How many inch of mercury in 1 inch of water?
The answer is 0.073555912463681.

We assume you are converting between **inch of mercury [0 °C]** and **inch of water [4 °C]**.

You can view more details on each measurement unit:

inch of mercury or
inch of water

The SI derived unit for **pressure** is the pascal.

1 pascal is equal to 0.00029529983071445 inch of mercury, or 0.0040146307866177 inch of water.

Note that rounding errors may occur, so always check the results.

Use this page to learn how to convert between inches of mercury and inches of water.

Type in your own numbers in the form to convert the units!

1 inch of mercury to inch of water = 13.5951 inch of water

2 inch of mercury to inch of water = 27.1902 inch of water

3 inch of mercury to inch of water = 40.7853 inch of water

4 inch of mercury to inch of water = 54.3804 inch of water

5 inch of mercury to inch of water = 67.9755 inch of water

6 inch of mercury to inch of water = 81.5706 inch of water

7 inch of mercury to inch of water = 95.1657 inch of water

8 inch of mercury to inch of water = 108.7608 inch of water

9 inch of mercury to inch of water = 122.3559 inch of water

10 inch of mercury to inch of water = 135.951 inch of water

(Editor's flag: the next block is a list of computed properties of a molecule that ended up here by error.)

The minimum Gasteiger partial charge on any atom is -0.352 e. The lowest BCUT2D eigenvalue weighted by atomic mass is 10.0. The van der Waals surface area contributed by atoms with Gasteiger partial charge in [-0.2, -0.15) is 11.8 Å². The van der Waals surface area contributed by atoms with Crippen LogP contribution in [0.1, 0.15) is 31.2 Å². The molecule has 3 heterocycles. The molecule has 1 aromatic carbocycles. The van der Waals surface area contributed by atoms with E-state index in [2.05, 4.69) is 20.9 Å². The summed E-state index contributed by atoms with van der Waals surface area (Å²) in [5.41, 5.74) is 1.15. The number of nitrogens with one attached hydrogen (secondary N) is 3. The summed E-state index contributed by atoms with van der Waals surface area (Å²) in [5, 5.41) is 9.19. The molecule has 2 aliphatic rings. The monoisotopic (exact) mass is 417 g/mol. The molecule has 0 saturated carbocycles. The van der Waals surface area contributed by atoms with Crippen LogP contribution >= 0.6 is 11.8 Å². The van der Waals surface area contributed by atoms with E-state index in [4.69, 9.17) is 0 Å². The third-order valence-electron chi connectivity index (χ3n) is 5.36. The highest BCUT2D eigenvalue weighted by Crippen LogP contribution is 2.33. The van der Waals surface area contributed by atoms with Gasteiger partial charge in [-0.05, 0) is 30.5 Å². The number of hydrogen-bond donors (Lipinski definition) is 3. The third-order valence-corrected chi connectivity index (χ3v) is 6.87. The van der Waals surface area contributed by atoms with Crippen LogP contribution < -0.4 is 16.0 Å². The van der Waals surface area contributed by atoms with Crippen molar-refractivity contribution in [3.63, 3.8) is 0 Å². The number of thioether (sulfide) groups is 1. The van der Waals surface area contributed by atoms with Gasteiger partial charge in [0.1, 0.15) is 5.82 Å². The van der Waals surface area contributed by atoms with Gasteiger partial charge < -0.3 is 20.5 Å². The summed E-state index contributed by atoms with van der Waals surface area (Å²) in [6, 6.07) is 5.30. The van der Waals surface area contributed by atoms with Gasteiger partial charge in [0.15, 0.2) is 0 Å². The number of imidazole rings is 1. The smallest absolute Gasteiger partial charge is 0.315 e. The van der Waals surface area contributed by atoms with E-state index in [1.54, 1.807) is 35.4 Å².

You can do the reverse unit conversion from inch of water to inch of mercury, or enter any two units below:

inch of mercury to foot water

inch of mercury to petabar

inch of mercury to picopascal

inch of mercury to ton/square meter

inch of mercury to centimeter water

inch of mercury to gigabar

inch of mercury to centitorr

inch of mercury to kilopond/square centimeter

inch of mercury to inch water

inch of mercury to barad

Inches of mercury or inHg is a non-SI unit for pressure. It is still widely used for barometric pressure in weather reports and aviation in the United States, but is considered somewhat outdated elsewhere.

It is defined as the pressure exerted by a column of mercury of 1 inch in height at 32 °F (0 °C) at the standard acceleration of gravity.

1 inHg = 3,386.389 pascals at 0 °C.

Aircraft operating at higher altitudes (above 18,000 feet) set their barometric altimeters to a standard pressure of 29.92 inHg or 1,013.2 hPa (1 hPa = 1 mbar) regardless of the actual sea level pressure, with inches of mercury used in the U.S. and Canada. The resulting altimeter readings are known as flight levels.

Piston engine aircraft with constant-speed propellers also use inHg to measure manifold pressure, which is indicative of engine power produced.

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